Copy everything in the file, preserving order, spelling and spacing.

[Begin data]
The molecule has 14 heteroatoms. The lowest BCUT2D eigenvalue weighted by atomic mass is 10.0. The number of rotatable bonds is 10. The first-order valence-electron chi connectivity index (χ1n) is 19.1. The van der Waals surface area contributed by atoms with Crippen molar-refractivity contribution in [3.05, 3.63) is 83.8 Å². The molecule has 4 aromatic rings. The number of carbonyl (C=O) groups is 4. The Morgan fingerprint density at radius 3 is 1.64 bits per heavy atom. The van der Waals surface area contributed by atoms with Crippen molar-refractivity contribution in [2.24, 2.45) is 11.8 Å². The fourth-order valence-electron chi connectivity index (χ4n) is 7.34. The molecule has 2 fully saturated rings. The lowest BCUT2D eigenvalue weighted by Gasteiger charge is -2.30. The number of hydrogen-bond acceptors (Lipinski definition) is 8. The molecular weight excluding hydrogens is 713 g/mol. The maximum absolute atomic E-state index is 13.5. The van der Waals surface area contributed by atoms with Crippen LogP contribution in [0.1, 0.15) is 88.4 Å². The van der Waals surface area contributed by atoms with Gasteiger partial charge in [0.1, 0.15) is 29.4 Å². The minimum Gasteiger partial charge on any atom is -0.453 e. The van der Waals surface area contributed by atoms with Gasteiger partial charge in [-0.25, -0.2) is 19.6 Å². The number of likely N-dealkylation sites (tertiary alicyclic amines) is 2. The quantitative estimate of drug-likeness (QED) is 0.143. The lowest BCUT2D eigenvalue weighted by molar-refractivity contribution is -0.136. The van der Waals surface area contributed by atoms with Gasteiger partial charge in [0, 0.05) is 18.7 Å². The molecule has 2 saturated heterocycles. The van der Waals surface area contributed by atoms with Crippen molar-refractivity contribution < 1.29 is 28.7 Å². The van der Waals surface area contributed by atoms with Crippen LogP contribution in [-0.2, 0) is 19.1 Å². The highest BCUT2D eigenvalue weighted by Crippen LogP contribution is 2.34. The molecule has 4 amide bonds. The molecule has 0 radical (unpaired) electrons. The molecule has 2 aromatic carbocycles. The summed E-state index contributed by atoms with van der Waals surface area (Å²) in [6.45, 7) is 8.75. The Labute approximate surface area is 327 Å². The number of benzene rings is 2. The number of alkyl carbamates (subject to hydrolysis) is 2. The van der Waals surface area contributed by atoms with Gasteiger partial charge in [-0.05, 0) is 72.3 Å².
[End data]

The molecule has 14 heteroatoms. The lowest BCUT2D eigenvalue weighted by atomic mass is 10.0. The number of rotatable bonds is 10. The first-order valence-electron chi connectivity index (χ1n) is 19.1. The van der Waals surface area contributed by atoms with Crippen molar-refractivity contribution in [3.05, 3.63) is 83.8 Å². The molecule has 4 aromatic rings. The number of carbonyl (C=O) groups is 4. The Morgan fingerprint density at radius 3 is 1.64 bits per heavy atom. The van der Waals surface area contributed by atoms with Crippen molar-refractivity contribution in [2.24, 2.45) is 11.8 Å². The fourth-order valence-electron chi connectivity index (χ4n) is 7.34. The molecule has 2 fully saturated rings. The lowest BCUT2D eigenvalue weighted by Gasteiger charge is -2.30. The number of hydrogen-bond acceptors (Lipinski definition) is 8. The molecular weight excluding hydrogens is 713 g/mol. The maximum absolute atomic E-state index is 13.5. The van der Waals surface area contributed by atoms with Crippen LogP contribution in [0.1, 0.15) is 88.4 Å². The van der Waals surface area contributed by atoms with Gasteiger partial charge in [0.1, 0.15) is 29.4 Å². The minimum Gasteiger partial charge on any atom is -0.453 e. The van der Waals surface area contributed by atoms with Gasteiger partial charge in [-0.25, -0.2) is 19.6 Å². The number of likely N-dealkylation sites (tertiary alicyclic amines) is 2. The quantitative estimate of drug-likeness (QED) is 0.143. The lowest BCUT2D eigenvalue weighted by molar-refractivity contribution is -0.136. The van der Waals surface area contributed by atoms with Gasteiger partial charge in [0, 0.05) is 18.7 Å². The molecule has 2 saturated heterocycles. The van der Waals surface area contributed by atoms with Crippen molar-refractivity contribution < 1.29 is 28.7 Å². The van der Waals surface area contributed by atoms with Crippen LogP contribution in [-0.2, 0) is 19.1 Å². The highest BCUT2D eigenvalue weighted by Crippen LogP contribution is 2.34. The molecule has 4 amide bonds. The molecule has 0 radical (unpaired) electrons. The molecule has 2 aromatic carbocycles. The summed E-state index contributed by atoms with van der Waals surface area (Å²) in [6.45, 7) is 8.75. The Labute approximate surface area is 327 Å². The number of benzene rings is 2. The number of alkyl carbamates (subject to hydrolysis) is 2. The van der Waals surface area contributed by atoms with Gasteiger partial charge in [-0.05, 0) is 72.3 Å².